One of the most frequent comments we hear from our readers is that hearing aids are too expensive. The fact that hearing aids are expensive isn’t in dispute, but a reader got our attention with an email regarding our recent article about the cost of hearing aids. He suggested we hadn’t taken certain factors into account in our comparison of hearing aids and consumer electronics.
The reader said, in part, “You draw a relationship about economics of the devices and purchasing an iPhone. I think you left out a significant bit of information people should think about. There are hidden fees associated with an iPhone that you didn’t mention. Most people don’t realize what they actually spend to use modern technology. I feel that in discussing the services related to hearing devices it is also important to remind the reader that the purchase of an iPhone is not the end of the cost of use. With other technology people buy merchandise but have after-purchase service fees to use the technology. With hearing devices, that is an upfront cost that misleads people into thinking it is expensive. What are they actually spending to use their phone? They think of what they paid for the phone but rarely consider the long-term cost they incur just to own it.”
The reader had a good point. So we thought it would be worth taking another look at some common electronics and services and comparing those costs to that of hearing aids over the same period of time. Bear in mind, however, that the costs of these goods and services can and do vary from company to company, so we have presented average costs to the best of our ability.
In order to present an accurate comparison we will use as a jumping-off point the average age at which a person first begins using hearing aids, which is age 74. For the sake of argument (and based on actuarial tables) we will assume the average life span beyond age 74 is 12 years.
The average price of a hearing aid in the U.S. is $2,400, or about $5,000 a pair. Hearing aids typically last about five years, depending on use and care. So if you need three pairs of hearing aids over the course of 12 years, that adds up to $15,000. A hefty sum, to be sure. But look at it another way: $15,000 divided by 12 is $1,250 a year. And $1,250 divided by 12 is $104 a month. So, if you spread the cost of hearing aids over time, they will cost you about $104 per month.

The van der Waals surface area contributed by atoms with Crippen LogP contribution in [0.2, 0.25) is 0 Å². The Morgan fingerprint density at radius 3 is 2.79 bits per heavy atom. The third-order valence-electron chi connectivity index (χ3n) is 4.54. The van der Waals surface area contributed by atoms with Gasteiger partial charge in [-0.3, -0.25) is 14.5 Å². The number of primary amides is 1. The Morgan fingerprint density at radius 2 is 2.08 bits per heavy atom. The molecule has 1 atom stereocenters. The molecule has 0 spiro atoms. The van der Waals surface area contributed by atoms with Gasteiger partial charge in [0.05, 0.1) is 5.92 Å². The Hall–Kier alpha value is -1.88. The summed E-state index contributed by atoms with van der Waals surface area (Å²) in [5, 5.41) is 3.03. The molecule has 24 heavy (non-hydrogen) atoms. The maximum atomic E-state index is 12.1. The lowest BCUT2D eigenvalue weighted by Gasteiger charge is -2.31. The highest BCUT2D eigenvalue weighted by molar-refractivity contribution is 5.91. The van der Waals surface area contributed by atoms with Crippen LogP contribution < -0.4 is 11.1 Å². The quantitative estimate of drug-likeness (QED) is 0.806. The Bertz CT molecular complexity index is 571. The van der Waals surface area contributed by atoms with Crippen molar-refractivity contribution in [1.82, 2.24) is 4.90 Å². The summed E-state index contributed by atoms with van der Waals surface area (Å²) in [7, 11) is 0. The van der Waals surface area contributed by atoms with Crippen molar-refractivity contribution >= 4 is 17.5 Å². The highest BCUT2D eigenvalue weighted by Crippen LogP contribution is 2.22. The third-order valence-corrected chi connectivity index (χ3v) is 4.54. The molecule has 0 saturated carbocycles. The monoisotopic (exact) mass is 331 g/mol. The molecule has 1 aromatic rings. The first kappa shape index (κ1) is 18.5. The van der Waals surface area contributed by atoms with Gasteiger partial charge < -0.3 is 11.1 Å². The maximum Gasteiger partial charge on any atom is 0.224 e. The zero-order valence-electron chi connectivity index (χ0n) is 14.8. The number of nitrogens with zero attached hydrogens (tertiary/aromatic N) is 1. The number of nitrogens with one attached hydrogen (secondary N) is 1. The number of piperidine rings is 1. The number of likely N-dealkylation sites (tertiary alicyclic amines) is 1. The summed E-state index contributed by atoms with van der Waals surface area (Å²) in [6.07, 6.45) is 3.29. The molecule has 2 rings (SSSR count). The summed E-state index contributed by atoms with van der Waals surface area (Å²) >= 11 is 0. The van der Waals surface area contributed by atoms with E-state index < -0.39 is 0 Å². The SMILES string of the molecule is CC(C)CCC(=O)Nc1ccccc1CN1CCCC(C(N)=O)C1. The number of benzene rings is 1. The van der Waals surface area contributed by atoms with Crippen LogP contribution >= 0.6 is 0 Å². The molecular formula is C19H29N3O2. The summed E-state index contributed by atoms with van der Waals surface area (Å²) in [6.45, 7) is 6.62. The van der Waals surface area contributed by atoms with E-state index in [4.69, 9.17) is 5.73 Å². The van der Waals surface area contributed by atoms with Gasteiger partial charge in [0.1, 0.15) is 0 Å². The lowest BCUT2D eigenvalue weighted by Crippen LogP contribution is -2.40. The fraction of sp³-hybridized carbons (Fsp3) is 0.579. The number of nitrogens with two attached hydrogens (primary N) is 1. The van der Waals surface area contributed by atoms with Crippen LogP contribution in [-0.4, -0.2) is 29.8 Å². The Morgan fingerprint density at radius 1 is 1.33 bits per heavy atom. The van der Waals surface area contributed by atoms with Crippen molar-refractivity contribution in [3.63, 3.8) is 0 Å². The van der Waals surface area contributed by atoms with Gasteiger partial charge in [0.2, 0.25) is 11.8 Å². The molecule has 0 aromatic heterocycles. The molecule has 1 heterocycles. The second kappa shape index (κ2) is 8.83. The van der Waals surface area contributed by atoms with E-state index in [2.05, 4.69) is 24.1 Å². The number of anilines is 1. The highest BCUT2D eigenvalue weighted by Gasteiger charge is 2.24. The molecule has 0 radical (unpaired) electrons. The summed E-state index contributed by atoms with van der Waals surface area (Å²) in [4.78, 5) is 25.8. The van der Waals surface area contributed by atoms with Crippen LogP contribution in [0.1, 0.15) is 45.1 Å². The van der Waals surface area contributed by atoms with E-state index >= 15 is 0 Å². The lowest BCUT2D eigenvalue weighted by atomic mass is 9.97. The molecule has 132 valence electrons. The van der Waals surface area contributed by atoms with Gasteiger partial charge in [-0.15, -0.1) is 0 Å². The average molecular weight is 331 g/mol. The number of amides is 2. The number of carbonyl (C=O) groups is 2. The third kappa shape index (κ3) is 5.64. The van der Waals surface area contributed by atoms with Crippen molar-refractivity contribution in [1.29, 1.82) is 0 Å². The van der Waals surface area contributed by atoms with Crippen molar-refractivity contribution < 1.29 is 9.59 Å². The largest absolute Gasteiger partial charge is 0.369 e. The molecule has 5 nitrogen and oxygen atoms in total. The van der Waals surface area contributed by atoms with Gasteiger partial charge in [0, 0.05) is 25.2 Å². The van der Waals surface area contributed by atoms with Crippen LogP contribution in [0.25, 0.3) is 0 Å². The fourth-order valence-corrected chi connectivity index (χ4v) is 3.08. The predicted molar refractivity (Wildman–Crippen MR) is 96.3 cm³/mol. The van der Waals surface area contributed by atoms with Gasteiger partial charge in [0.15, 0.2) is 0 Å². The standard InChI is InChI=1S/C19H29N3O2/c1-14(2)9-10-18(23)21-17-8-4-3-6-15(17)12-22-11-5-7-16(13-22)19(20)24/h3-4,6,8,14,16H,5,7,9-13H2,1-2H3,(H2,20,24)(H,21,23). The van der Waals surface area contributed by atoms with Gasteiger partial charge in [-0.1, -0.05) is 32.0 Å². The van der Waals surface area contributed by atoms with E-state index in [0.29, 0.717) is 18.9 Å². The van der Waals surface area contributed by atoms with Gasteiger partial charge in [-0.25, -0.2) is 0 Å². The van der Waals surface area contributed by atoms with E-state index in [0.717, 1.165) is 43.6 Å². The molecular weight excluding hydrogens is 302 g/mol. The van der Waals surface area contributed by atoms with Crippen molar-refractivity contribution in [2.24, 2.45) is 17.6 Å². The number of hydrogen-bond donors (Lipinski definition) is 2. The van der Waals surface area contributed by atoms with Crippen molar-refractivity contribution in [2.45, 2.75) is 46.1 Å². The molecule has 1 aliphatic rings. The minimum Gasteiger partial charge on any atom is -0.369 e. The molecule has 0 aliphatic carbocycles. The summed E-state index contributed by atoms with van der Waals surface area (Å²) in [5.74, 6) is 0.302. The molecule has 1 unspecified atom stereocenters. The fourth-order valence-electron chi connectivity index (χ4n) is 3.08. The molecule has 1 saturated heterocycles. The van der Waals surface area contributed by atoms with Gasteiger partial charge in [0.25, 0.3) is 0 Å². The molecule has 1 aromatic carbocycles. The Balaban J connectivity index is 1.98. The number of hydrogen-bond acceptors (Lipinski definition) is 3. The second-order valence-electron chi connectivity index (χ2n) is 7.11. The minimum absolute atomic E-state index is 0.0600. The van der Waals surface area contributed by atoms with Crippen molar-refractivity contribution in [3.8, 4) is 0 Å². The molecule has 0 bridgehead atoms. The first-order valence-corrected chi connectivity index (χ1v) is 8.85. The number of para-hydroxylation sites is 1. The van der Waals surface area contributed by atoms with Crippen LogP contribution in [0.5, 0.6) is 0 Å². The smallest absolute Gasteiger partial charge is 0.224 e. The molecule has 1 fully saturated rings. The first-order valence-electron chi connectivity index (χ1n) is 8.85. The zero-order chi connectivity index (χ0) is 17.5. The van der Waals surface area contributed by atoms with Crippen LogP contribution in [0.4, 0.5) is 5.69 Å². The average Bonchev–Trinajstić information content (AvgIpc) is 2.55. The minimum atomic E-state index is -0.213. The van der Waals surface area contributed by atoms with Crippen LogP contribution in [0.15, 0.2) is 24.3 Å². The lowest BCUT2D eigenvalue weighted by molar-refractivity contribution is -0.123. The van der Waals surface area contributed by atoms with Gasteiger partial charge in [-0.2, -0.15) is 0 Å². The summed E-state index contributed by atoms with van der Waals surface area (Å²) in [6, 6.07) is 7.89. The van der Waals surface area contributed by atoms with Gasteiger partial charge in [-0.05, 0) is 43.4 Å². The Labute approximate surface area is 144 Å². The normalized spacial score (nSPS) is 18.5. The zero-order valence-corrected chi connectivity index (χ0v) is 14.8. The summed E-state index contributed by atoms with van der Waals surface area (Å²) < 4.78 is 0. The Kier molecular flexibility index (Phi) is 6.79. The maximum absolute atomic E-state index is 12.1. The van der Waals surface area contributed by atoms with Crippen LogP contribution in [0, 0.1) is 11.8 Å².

At this point, you might be grumbling that $104 is still a lot of money. And you’re right; $104 is nothing to sneeze at. But ask yourself this: do you own a smartphone?
If you are like most Americans, the answer is yes. According to a Pew Research poll, 64 percent of adults in the U.S. own smartphones, and that number is growing. Among the four major carriers alone, the average monthly cost of a cell phone is $138. Taking all carriers into account, the average cell phone user pays about $110 per month. So, for the same twelve year period of time as mentioned previously, the average person is paying anywhere from $15,840 to $19,872 just for their smartphone. But that isn’t all. Hidden costs incurred in larger data plans, overages, apps and more memory can cause that monthly bill to skyrocket even higher.
Of course, you might be one of the 26 percent of American adults without a smartphone. You might be perfectly content with your landline, and since you are not online very much your home computer might be all you need to access the Internet. But what about your monthly bundled cost of cable, phone and Internet? According to a recent report by market research firm Mintel, the average monthly bill for just Internet and cable is $132 per month, while a triple-bundled service of Internet, cable and phone is $165 per month. So over a twelve year span, the average user will shell out $23,760 to the cable company. Is $15,000 for hearing aids starting to sound better? We think so.
Our reader had more to say regarding the perception of hearing aids as unreasonably expensive: “If [readers] multiply their cell phone bill, cable TV or satellite TV and Internet access, the real truth comes out. With mobile phones, TVs and computers, the after purchase service fees somehow seem separate and are seldom a consideration as part of the decision to buy. These costs will vary depending on what they want. I have had conversations with people who thought that $3,000 for hearing devices was too expensive. This same person came to realize they have been paying $200 per month for their bundled technologies … Which technology do they use the most? Which of those choices will help them improve personal relationships, reduce frustration, allow them to interact more naturally, participate more actively in all social circumstances? Perhaps if we paid for hearing devices more like a phone bill that may help.”
We thank our alert reader for pointing out that looking at hearing aids as devices similar to smartphones or monthly services such as cable TV might change the perception of hearing aids as “too expensive.” Just like your smartphone and Internet, or perhaps more so, hearing aids allow you to remain connected to the world and those you love. So ask your hearing healthcare provider if they offer the option of a monthly payment plan, whether through their office or through a hearing care finance company. In the long run, hearing aids will be worth the price.